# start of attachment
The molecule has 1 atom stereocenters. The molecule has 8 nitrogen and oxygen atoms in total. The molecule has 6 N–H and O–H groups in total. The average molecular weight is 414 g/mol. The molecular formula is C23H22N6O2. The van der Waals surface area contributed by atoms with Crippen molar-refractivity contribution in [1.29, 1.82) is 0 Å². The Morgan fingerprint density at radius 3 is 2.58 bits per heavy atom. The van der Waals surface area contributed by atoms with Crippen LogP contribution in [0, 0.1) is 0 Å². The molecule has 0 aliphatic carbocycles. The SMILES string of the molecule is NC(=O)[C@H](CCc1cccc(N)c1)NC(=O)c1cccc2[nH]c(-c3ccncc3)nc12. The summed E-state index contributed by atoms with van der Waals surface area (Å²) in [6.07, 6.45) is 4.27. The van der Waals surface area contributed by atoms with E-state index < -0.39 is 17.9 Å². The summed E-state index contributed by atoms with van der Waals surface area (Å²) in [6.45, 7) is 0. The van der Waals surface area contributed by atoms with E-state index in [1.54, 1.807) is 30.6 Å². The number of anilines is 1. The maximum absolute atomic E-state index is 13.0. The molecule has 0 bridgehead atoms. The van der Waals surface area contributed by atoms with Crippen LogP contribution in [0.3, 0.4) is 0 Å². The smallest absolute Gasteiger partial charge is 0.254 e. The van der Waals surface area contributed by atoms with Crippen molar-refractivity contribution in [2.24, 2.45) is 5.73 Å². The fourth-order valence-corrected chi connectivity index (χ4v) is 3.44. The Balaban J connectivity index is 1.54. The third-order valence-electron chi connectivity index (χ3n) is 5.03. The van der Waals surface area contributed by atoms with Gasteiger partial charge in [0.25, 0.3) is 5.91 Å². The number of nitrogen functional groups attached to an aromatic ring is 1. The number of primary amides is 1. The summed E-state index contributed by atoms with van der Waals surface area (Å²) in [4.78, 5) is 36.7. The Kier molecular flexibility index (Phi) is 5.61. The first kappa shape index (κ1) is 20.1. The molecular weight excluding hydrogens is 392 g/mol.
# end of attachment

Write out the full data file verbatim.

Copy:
The molecule has 1 atom stereocenters. The molecule has 8 nitrogen and oxygen atoms in total. The molecule has 6 N–H and O–H groups in total. The average molecular weight is 414 g/mol. The molecular formula is C23H22N6O2. The van der Waals surface area contributed by atoms with Crippen molar-refractivity contribution in [1.29, 1.82) is 0 Å². The Morgan fingerprint density at radius 3 is 2.58 bits per heavy atom. The van der Waals surface area contributed by atoms with Crippen LogP contribution in [0, 0.1) is 0 Å². The molecule has 0 aliphatic carbocycles. The SMILES string of the molecule is NC(=O)[C@H](CCc1cccc(N)c1)NC(=O)c1cccc2[nH]c(-c3ccncc3)nc12. The summed E-state index contributed by atoms with van der Waals surface area (Å²) in [6.07, 6.45) is 4.27. The van der Waals surface area contributed by atoms with E-state index < -0.39 is 17.9 Å². The summed E-state index contributed by atoms with van der Waals surface area (Å²) in [6.45, 7) is 0. The van der Waals surface area contributed by atoms with E-state index in [1.54, 1.807) is 30.6 Å². The number of anilines is 1. The maximum absolute atomic E-state index is 13.0. The molecule has 0 bridgehead atoms. The van der Waals surface area contributed by atoms with Crippen LogP contribution in [0.3, 0.4) is 0 Å². The smallest absolute Gasteiger partial charge is 0.254 e. The van der Waals surface area contributed by atoms with Crippen molar-refractivity contribution in [2.24, 2.45) is 5.73 Å². The fourth-order valence-corrected chi connectivity index (χ4v) is 3.44. The Balaban J connectivity index is 1.54. The third-order valence-electron chi connectivity index (χ3n) is 5.03. The van der Waals surface area contributed by atoms with Gasteiger partial charge in [0.25, 0.3) is 5.91 Å². The number of nitrogen functional groups attached to an aromatic ring is 1. The number of primary amides is 1. The summed E-state index contributed by atoms with van der Waals surface area (Å²) in [4.78, 5) is 36.7. The Kier molecular flexibility index (Phi) is 5.61. The first kappa shape index (κ1) is 20.1. The molecular weight excluding hydrogens is 392 g/mol.